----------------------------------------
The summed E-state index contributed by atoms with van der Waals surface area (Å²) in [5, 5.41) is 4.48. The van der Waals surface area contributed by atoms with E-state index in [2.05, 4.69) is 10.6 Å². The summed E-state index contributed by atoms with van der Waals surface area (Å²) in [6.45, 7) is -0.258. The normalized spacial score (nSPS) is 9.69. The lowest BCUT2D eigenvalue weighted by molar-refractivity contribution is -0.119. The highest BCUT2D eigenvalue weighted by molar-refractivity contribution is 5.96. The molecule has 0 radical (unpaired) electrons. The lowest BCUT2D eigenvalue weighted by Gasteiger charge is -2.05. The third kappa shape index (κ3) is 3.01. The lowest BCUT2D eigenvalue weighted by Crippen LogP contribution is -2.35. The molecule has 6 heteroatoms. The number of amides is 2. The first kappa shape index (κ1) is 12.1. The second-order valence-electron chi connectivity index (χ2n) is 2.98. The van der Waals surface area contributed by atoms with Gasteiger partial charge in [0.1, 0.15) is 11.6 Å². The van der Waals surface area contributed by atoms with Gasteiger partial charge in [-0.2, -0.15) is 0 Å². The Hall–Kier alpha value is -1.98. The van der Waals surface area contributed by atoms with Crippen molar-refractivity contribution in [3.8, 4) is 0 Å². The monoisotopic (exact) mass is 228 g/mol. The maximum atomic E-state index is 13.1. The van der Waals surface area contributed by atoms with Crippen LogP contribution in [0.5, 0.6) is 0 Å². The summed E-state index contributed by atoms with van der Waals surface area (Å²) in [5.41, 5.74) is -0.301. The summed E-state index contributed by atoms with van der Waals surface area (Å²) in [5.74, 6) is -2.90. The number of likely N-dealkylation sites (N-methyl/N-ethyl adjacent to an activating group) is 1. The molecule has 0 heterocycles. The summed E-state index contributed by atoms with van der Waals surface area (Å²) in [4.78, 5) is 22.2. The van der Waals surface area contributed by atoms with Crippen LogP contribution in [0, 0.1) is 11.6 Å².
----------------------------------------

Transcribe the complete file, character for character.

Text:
The summed E-state index contributed by atoms with van der Waals surface area (Å²) in [5, 5.41) is 4.48. The van der Waals surface area contributed by atoms with E-state index in [2.05, 4.69) is 10.6 Å². The summed E-state index contributed by atoms with van der Waals surface area (Å²) in [6.45, 7) is -0.258. The normalized spacial score (nSPS) is 9.69. The lowest BCUT2D eigenvalue weighted by molar-refractivity contribution is -0.119. The highest BCUT2D eigenvalue weighted by molar-refractivity contribution is 5.96. The molecule has 0 radical (unpaired) electrons. The lowest BCUT2D eigenvalue weighted by Gasteiger charge is -2.05. The third kappa shape index (κ3) is 3.01. The lowest BCUT2D eigenvalue weighted by Crippen LogP contribution is -2.35. The molecule has 6 heteroatoms. The number of amides is 2. The first kappa shape index (κ1) is 12.1. The second-order valence-electron chi connectivity index (χ2n) is 2.98. The van der Waals surface area contributed by atoms with Gasteiger partial charge in [0.1, 0.15) is 11.6 Å². The van der Waals surface area contributed by atoms with Gasteiger partial charge in [-0.2, -0.15) is 0 Å². The Hall–Kier alpha value is -1.98. The van der Waals surface area contributed by atoms with Crippen molar-refractivity contribution in [3.8, 4) is 0 Å². The monoisotopic (exact) mass is 228 g/mol. The maximum atomic E-state index is 13.1. The van der Waals surface area contributed by atoms with Crippen LogP contribution in [0.5, 0.6) is 0 Å². The summed E-state index contributed by atoms with van der Waals surface area (Å²) in [5.41, 5.74) is -0.301. The summed E-state index contributed by atoms with van der Waals surface area (Å²) in [5.74, 6) is -2.90. The number of likely N-dealkylation sites (N-methyl/N-ethyl adjacent to an activating group) is 1. The molecule has 0 heterocycles. The summed E-state index contributed by atoms with van der Waals surface area (Å²) in [4.78, 5) is 22.2. The van der Waals surface area contributed by atoms with Crippen LogP contribution in [0, 0.1) is 11.6 Å².